Rene Ranger's showings off the bench will be greatly pleasing All Black management - and not just for selection reasons.

His form is lighting up a big neon sign with a message to those All Blacks and All Black hopefuls who look overseas if they feel their name is not figuring in the selectors' notebooks. The message reads: Don't sign too soon.

Reports surfaced after Ranger signed a three-year deal with French club Montpellier, thought to be worth more than $1 million, that the Blues winger wanted out of his contract after the All Blacks showed renewed interest in him. It's a moot point whether there was ever any validity in those reports. Ranger was always going to have to fork out to wriggle out of the contract - some reports have it as much as $500,000.

Oddly enough, the NZRU weren't interested in paying it for him. As if they would. That would create an enormously difficult and expensive precedent. The possibility must then be entertained that Ranger's attempts to remain in New Zealand were also a way of softening the blow and making his decision to jump ship seem not quite so daft.


By any measure, New Zealand is short of top-class wingers at present. Cory Jane is still injured, Julian Savea has been out of form (possibly because of the toll his court appearances are taking), Zac Guildford has slid out of All Black calculations, Richard Kahui is heading overseas before his propensity for injury prevents him from doing so, Hosea Gear has signed for Toulouse, the Chiefs' Lelia Masaga is heading overseas, and hot prospect Alapati Leiua was interesting the All Black selectors before electing to represent Samoa.

That is a list (albeit some of whom may not have been transparent to Ranger before making his decision) which would suggest to most observers that a decent winger might have a fine chance of making it into the All Blacks this year - even before Ben Smith's showings there. There have been calls for fullback Israel Dagg to be benched for Smith to start at fullback and Ranger taking over on the wing. Ranger also made a decent fist of centre for the Blues this year, adding to feelings that his value to the national selectors might increase if anything happened to Conrad Smith.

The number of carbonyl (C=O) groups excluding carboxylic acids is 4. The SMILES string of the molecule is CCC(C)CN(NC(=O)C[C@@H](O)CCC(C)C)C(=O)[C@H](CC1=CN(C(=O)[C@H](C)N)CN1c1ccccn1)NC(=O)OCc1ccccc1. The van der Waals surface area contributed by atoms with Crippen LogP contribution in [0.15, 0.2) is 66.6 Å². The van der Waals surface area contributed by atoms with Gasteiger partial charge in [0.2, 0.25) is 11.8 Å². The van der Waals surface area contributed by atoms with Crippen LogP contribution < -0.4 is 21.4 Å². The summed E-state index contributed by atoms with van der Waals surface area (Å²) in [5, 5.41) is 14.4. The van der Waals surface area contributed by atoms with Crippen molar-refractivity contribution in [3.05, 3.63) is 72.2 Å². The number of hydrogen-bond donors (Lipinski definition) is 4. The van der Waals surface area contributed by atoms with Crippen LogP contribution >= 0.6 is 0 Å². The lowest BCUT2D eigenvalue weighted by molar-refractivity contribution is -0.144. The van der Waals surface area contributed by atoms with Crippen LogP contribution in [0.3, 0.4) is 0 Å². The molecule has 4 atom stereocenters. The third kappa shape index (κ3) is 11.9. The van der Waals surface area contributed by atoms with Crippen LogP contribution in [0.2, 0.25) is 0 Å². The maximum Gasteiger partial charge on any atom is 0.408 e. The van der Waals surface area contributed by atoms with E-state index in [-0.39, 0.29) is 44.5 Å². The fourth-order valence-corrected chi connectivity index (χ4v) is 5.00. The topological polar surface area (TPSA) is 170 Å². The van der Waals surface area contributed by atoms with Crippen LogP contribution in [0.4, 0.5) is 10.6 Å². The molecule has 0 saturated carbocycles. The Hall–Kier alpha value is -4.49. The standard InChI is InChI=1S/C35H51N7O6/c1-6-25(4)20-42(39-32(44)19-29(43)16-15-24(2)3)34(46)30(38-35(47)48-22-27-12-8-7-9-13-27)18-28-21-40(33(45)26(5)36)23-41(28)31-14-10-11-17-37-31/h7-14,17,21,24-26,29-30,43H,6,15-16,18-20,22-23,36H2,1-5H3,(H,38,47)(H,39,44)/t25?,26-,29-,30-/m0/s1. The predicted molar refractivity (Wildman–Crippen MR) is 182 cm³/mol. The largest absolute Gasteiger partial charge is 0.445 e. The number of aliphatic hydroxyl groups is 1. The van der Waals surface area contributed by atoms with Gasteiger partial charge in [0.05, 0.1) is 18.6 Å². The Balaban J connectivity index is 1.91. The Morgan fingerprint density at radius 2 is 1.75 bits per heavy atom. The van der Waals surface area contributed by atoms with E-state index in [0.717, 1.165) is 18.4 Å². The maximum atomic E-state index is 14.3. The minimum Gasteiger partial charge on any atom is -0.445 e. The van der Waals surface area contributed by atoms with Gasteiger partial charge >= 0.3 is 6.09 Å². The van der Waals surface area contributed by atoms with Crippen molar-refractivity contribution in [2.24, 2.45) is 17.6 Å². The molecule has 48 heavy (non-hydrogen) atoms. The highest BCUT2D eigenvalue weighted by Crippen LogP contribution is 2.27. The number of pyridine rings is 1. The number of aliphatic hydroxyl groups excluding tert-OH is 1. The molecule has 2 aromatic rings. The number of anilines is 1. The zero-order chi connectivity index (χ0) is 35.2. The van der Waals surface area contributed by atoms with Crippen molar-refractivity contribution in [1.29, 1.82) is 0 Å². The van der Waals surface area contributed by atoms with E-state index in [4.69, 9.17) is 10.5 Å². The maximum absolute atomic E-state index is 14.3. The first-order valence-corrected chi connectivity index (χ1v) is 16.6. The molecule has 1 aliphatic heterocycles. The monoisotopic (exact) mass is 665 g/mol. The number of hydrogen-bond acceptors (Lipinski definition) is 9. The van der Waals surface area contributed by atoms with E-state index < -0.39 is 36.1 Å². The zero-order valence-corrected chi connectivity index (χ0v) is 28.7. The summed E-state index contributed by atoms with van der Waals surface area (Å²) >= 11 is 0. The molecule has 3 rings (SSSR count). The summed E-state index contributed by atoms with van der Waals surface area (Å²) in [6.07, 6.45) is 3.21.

There are - and always will be - hot prospects at wing in New Zealand. Like the Blues' Frank Halai. The 26-year-old Ranger's decision was most probably to do with the money and his feelings about likelihood of selection in the future.

All Black coach Steve Hansen said of Ranger's efforts last week: "He's a dynamo when he comes off the bench and that's what you want from your bench players. You want world-class substitutes. He touched the ball twice last week yet everyone is talking about how great he was so that tells you what an impact he had ... again, we were captured by that because he came out with intent and purpose and lots of energy. If you wrote a job description for a substitute all those words would be in it."

Hansen could also have added that Ranger was fulfilling another important function - a living, breathing example of what happens if you pick up the pen too quickly.